Solving The Childcare And Flexibility Puzzleby Arthur C. Emlen
This book shines a light on the dynamics of parental decisions and discovers a remarkable ability. Disputing idealized professional measures as irrelevant to the everyday life of most families, Professor Emlen describes detailed evidence from his own research and arrives at a simple but profound conclusion: that parents have a propensity to make the best… See more details below
This book shines a light on the dynamics of parental decisions and discovers a remarkable ability. Disputing idealized professional measures as irrelevant to the everyday life of most families, Professor Emlen describes detailed evidence from his own research and arrives at a simple but profound conclusion: that parents have a propensity to make the best choices possible. It all depends on how much flexibility they can marshal from work schedules, shared family efforts, and helpful providers of childcare. Based on successful measurement of childcare quality from a parent's point of view, the findings show that as parents solve their flexibility puzzle, the more flexibility from any or all sources, the better the quality of care. Emlen gives the familiar concept of flexibility new scope and depth, as a necessity for any planned activity, as a resource that comes from multiple sources within the immediate environment, and as a creative problem-solving ability that parents possess.
This satisfying explanation of parental choice contradicts prevailing opinion and has pivotal importance for policy. Emlen traces how an influential vanguard within the childcare profession gave parents a bum rap that led to bad policy, as advocates sought a system of childcare that left parents behind and ignored the vulnerability of families. Emlen charts a new direction, with policies that will increase the wellsprings of flexibility, while respecting freedom of parental choice of childcare.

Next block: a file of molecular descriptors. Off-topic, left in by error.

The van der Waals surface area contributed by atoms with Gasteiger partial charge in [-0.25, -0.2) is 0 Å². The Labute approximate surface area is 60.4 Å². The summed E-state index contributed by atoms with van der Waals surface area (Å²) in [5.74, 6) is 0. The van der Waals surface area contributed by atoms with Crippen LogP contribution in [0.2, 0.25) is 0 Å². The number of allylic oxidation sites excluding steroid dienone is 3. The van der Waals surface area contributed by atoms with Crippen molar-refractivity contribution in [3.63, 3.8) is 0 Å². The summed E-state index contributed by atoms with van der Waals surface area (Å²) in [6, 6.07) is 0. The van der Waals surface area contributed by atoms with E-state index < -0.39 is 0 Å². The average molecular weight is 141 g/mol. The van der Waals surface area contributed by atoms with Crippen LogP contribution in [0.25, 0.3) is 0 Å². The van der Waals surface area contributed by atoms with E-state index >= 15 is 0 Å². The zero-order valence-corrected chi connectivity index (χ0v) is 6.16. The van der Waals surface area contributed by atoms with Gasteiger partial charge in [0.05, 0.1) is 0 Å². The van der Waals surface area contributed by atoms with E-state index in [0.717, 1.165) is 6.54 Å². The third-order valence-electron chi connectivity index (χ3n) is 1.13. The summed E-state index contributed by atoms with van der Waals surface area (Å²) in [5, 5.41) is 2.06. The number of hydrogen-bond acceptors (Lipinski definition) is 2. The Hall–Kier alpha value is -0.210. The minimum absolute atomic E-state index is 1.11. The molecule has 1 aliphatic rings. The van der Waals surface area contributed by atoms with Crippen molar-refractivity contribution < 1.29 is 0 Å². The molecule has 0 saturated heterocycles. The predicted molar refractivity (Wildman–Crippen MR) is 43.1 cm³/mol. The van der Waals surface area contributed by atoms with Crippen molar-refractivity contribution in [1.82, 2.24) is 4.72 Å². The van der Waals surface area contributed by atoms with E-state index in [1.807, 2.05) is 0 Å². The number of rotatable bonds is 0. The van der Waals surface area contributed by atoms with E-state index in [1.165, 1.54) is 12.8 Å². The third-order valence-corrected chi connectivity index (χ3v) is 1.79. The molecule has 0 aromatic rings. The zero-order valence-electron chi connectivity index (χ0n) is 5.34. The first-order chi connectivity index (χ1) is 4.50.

Many readers will hail a book that makes a case for policy that strengthens the wellbeing of families, improves employment policies, and offers ways to enhance the big picture of childcare in America in all its diversity. This book will be read by those interested in an ecological study of the nature and dynamics of parental judgment and decisions-particularly in the author's fundamental hypothesis explaining the relationship between flexibility and optimal choice. The book will be read also by corporate managers of human resources, early childhood experts, childcare professionals, and by working parents themselves, who will appreciate the book's thoughtful defense of parental choice.
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